“I, Cyrus Smith of Sandwich in the County of Barnstable, State Massachusetts in consideration of seventy dollars paid by Deming Jarves of Boston in the County of Suffolk the receipt whereof I do hereby acknowledge, do hereby give, grant, sell and convey unto the said Deming Jarves an undivided half of a certain piece of land own’d in common with said Jarves & is bounded as follows. North by the Sea shore, East by the lands of John Dillingham and the heirs of John Dillingham deceased, South & West by Town Neck so call’d and is known by the name of the Brick Yard & is so occupied, containing two acres more or less and is the lot which I purchased jointly with said Jarves, one half of David Benson Oct. 6, 1828 & is recorded in Barnstable records Oct. 7, 1828, 3o Book folio 123, the other half of Wm Fessenden Dec 8, 1828 & is recorded July 15, 1829. 2o Book folio 121 — the said lot to be held subject to the order of the Attorney appointed by said Smith agreeable to an indenture made and executed the 3 day, October 1829. …

In Witness Whereof, I the said Cyrus Smith and Lucy, wife of said Cyrus in relinquishment of her right of Dower have hereunto set Hand & Seal on this ninth day of October in the year of our LORD, One thousand eight hundred and twenty nine.”

Owners of Canal plant to allow dig at site of solar project

CREDIT: Cape Cod Times
By George Brennan
May 18. 2016

NRG Energy is planning to build a solar farm on the site of its current plant in Sandwich, in the area at the left side of the photo. NRG has agreed to allow an archeological dig in the area, where the Freeman family once had a farm. Steve Haines/Cape Cod Times

SANDWICH — The owners of NRG Energy Canal Generating Plant will allow an archaeological dig on land once owned by one of the town’s earliest settlers.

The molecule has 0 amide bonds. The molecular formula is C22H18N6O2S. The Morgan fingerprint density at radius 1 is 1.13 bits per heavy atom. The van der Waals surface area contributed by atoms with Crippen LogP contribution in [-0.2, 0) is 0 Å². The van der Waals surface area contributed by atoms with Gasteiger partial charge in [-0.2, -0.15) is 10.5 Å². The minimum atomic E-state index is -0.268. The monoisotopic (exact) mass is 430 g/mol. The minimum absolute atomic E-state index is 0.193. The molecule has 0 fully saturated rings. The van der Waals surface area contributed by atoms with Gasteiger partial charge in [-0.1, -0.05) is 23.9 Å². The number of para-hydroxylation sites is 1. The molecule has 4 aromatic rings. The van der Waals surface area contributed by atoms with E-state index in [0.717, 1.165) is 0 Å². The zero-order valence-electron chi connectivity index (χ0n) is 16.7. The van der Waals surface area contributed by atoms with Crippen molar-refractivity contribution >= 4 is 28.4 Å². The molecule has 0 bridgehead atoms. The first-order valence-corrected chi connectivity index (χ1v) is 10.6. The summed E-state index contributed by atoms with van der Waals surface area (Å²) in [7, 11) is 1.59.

Bourne resident Jack MacDonald had appealed an April 13 decision by the Sandwich Old King’s Highway District Committee granting a permit for a 1.5 megawatt ground-mounted solar array on the property known as the Freeman Farm. The property is located just over the town line with Bourne, adjacent to fuel tanks on NRG property.

The agreement to allow the focused dig was reached Tuesday as MacDonald was set to argue his appeal before the Old King’s Highway Regional Historic District Commission.

The property is where Edmund Freeman Sr., one of the 10 men of Saugus who settled Sandwich in 1637, lived and farmed, though the site of his house is not clear from records in the town archives. A farmhouse that burned at the location in 1982 and where the dig will occur dates back to the late 1800s.

Freeman and his wife, Elizabeth, are buried in a tiny burial ground known as the Saddle & Pillion Cemetery. The site, which is preserved, is on a hill across Tupper Road from the NRG property, which can be seen through the trees.

NRG officials had given verbal assurances they would allow exploration at the site on the company’s property before last month’s vote, but MacDonald has now secured permission in writing.

“It’s a win, win, win, and throw in a couple more wins,” MacDonald said Tuesday morning.

James Wilson, an attorney for the regional commission, confirmed MacDonald had withdrawn his appeal.

“The commission is always pleased when the parties are able to settle a matter by mutual agreement,” Wilson said. “It benefits everyone involved instead of having it be controversial.”